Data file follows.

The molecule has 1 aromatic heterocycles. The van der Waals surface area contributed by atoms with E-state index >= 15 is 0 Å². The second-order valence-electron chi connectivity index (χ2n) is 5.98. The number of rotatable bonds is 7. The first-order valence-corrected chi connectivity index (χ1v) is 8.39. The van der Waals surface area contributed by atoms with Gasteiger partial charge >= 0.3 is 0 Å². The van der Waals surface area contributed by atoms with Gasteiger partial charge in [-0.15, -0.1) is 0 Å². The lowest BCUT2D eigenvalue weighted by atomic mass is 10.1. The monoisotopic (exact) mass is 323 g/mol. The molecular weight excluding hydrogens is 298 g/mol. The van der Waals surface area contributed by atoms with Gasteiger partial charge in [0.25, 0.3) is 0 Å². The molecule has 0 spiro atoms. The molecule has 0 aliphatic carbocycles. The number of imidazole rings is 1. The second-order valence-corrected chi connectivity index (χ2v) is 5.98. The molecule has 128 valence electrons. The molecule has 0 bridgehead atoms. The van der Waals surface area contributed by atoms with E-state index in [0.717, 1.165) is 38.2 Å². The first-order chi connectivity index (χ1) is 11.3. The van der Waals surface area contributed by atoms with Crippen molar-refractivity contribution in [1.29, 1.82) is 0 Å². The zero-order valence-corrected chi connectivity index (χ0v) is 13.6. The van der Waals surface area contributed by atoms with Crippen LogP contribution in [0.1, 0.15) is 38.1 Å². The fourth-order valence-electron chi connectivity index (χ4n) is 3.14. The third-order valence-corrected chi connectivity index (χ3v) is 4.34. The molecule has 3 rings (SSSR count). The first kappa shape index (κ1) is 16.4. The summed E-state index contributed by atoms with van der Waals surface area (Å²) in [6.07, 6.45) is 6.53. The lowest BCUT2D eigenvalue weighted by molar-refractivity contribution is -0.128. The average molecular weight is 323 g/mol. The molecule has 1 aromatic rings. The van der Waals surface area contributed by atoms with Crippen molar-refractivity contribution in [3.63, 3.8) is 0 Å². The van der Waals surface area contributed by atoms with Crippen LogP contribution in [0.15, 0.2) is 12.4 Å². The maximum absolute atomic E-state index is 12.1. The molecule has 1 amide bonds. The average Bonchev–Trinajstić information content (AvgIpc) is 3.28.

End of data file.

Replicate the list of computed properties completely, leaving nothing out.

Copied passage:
The molecule has 1 aromatic heterocycles. The van der Waals surface area contributed by atoms with E-state index >= 15 is 0 Å². The second-order valence-electron chi connectivity index (χ2n) is 5.98. The number of rotatable bonds is 7. The first-order valence-corrected chi connectivity index (χ1v) is 8.39. The van der Waals surface area contributed by atoms with Gasteiger partial charge >= 0.3 is 0 Å². The van der Waals surface area contributed by atoms with Gasteiger partial charge in [-0.15, -0.1) is 0 Å². The lowest BCUT2D eigenvalue weighted by atomic mass is 10.1. The monoisotopic (exact) mass is 323 g/mol. The molecular weight excluding hydrogens is 298 g/mol. The van der Waals surface area contributed by atoms with Gasteiger partial charge in [0.25, 0.3) is 0 Å². The molecule has 0 spiro atoms. The molecule has 0 aliphatic carbocycles. The number of imidazole rings is 1. The second-order valence-corrected chi connectivity index (χ2v) is 5.98. The molecule has 128 valence electrons. The molecule has 0 bridgehead atoms. The van der Waals surface area contributed by atoms with E-state index in [0.717, 1.165) is 38.2 Å². The first-order chi connectivity index (χ1) is 11.3. The van der Waals surface area contributed by atoms with Crippen molar-refractivity contribution in [1.29, 1.82) is 0 Å². The zero-order valence-corrected chi connectivity index (χ0v) is 13.6. The van der Waals surface area contributed by atoms with Crippen LogP contribution in [0.1, 0.15) is 38.1 Å². The fourth-order valence-electron chi connectivity index (χ4n) is 3.14. The third-order valence-corrected chi connectivity index (χ3v) is 4.34. The molecule has 3 rings (SSSR count). The first kappa shape index (κ1) is 16.4. The summed E-state index contributed by atoms with van der Waals surface area (Å²) in [6.07, 6.45) is 6.53. The lowest BCUT2D eigenvalue weighted by molar-refractivity contribution is -0.128. The average molecular weight is 323 g/mol. The molecule has 1 aromatic rings. The van der Waals surface area contributed by atoms with Crippen molar-refractivity contribution in [3.63, 3.8) is 0 Å². The van der Waals surface area contributed by atoms with Crippen LogP contribution in [0.15, 0.2) is 12.4 Å². The maximum absolute atomic E-state index is 12.1. The molecule has 1 amide bonds. The average Bonchev–Trinajstić information content (AvgIpc) is 3.28.